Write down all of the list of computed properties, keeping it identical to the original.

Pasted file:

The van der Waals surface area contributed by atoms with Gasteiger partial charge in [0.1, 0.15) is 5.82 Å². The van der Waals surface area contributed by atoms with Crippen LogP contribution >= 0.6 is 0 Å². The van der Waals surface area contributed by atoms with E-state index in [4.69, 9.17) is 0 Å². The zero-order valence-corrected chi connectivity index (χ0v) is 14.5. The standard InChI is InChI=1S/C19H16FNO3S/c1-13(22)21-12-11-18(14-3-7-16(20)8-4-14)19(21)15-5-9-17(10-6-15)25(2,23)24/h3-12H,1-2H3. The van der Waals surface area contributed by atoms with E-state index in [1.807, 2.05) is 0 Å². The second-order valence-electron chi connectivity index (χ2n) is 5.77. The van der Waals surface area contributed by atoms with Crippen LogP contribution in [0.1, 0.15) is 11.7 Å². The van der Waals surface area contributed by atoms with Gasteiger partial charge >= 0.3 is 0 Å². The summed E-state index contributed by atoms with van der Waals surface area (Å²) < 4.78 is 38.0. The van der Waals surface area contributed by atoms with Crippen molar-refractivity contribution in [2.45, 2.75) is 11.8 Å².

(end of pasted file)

The van der Waals surface area contributed by atoms with Gasteiger partial charge in [0.1, 0.15) is 5.82 Å². The van der Waals surface area contributed by atoms with Crippen LogP contribution >= 0.6 is 0 Å². The van der Waals surface area contributed by atoms with E-state index in [4.69, 9.17) is 0 Å². The zero-order valence-corrected chi connectivity index (χ0v) is 14.5. The standard InChI is InChI=1S/C19H16FNO3S/c1-13(22)21-12-11-18(14-3-7-16(20)8-4-14)19(21)15-5-9-17(10-6-15)25(2,23)24/h3-12H,1-2H3. The van der Waals surface area contributed by atoms with E-state index in [1.807, 2.05) is 0 Å². The second-order valence-electron chi connectivity index (χ2n) is 5.77. The van der Waals surface area contributed by atoms with Crippen LogP contribution in [0.1, 0.15) is 11.7 Å². The van der Waals surface area contributed by atoms with Gasteiger partial charge >= 0.3 is 0 Å². The summed E-state index contributed by atoms with van der Waals surface area (Å²) < 4.78 is 38.0. The van der Waals surface area contributed by atoms with Crippen molar-refractivity contribution in [2.45, 2.75) is 11.8 Å².